fibromyalgia and sleep Insomnia

Fibromyalgia, sleep hygiene and insomnia

When I was younger with Fibromyalgia I had some serious insomnia. In fact it was the first symptom to present itself. I never found it to be problematic until, well, life insisted I have a sleep cycle of a certain sort that my brain rather disagreed with. Which leads to sleep deprivation. And sleep paralysis in my case.

Often what you get from doctors is sleep hygiene at first. They tell you all the don’t to take care of before sleep. And I basically had been told this around the age of 12. Didn’t stop me from getting this lecture, well, now. But here it is for those that have not heard it.

 • Avoid stimulants such as caffeine up to four hours prior to bedtime. Caffeine builds up in the body through the day so it is best to avoid after lunch. (we should avoid stimulants anyway… but seriously this is hard to do when you feel so fatigued from Not Sleeping)

• Maintain a consistent sleep pattern of waking up and going to bed at the same time. (Well going to bed at the same time, not necessarily falling asleep at the same time obviously)

• Avoid late night snacks. If you do snack stick to small snacks that have a lot of carbohydrates in them as these tend to aid in making you feel drowsy. (I pretend chips count, but let’s pretend I didn’t say that.)

• Never exercise before bedtime but try to exercise regularly even if that exercise is going for short walks, yoga or doing some stretches.

 • Have no distractions in the bedroom. No TV, video games, iPhone or laptops. Do not do your work in the bedroom. Or snack. The bedroom should be reserved for sleeping or sex and we don’t want our brain to be associating the space with other waking activities. The blue light from computers and smartphones is the main issue. I use Flux on my computer to dim the blue light at night and my new iPhone actually dims it for me as well, so this isn’t as a issue as it once was… as it can be addressed.

• Make the room as comfortable as possible for sleep. Use blackout curtains to reduce light or a sleep mask. Use some method to reduce background noise whether that is earplugs, meditation music or a white noise machine. Ensure the room is not too hot or too cold.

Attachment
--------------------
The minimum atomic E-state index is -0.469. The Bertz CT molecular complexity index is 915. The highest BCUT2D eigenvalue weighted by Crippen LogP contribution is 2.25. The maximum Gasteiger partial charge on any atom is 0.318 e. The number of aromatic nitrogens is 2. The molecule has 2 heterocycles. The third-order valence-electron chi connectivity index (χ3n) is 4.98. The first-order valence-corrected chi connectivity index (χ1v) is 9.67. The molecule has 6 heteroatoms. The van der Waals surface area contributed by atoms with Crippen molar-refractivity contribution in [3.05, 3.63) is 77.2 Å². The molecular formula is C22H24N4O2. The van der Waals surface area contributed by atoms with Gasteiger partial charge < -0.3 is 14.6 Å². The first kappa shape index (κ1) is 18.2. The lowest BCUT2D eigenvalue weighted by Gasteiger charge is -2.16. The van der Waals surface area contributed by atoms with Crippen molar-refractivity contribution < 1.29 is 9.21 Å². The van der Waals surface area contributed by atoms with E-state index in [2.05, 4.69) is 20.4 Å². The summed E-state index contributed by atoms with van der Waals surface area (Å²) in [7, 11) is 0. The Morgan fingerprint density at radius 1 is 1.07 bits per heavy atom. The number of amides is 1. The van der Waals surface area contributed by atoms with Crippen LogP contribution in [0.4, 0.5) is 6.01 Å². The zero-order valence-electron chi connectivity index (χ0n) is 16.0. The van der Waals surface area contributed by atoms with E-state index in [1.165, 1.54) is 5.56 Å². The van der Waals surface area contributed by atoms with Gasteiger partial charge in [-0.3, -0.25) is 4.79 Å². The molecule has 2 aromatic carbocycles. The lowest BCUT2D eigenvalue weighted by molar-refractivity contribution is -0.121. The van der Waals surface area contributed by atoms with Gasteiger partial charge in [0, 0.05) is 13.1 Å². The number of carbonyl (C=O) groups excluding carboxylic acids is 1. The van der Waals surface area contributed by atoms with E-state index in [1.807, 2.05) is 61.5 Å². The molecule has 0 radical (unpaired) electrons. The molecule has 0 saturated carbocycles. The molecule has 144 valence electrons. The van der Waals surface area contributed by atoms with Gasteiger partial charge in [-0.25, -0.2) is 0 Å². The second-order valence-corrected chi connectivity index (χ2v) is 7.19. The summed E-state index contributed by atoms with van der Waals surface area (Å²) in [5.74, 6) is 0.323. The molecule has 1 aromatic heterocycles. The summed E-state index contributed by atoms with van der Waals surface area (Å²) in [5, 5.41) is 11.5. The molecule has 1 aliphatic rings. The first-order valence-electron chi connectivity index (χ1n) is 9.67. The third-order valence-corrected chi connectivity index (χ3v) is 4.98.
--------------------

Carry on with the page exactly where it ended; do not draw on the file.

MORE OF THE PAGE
• Do not take frequent naps but if you feel that you need to keep them under an hour. (I have a hard time with this one. I have the overpowering need to nap sometimes… being sleep deprived and all. But sometimes I set my iPhone alarm to wake me. And sometimes I ignore it)

 • Do not watch TV at least an hour before bed because it is stimulating for the brain and makes it difficult to relax. The same can likely be said for being on the computer. (Also if you are an insomniac like me, don’t read a good book… or you might just read it to the end. Read a crappy book instead.)

So those are the sleep hygiene tricks of the insomnia trade.

However with chronic pain like Fibromyalgia and especially with added chronic pain like migraines stacking on there… you get painsomnia. Too much pain to sleep.

 

This is an added complication that generally you need to see your doctor about because it either needs the assistance of sleeping medications or pain management to deal with. Personally my pain is such that I had to reduce my work to part time so that even if I get little sleep, I can catch up the follow off day. It is a fact of the matter that I deal with a lot of painsomnia on slow release painkillers and a sleeping medication. If you are having severe insomnia you might want to ask your doctor about sleeping medications such as hypnotics. I am on zopiclone myself.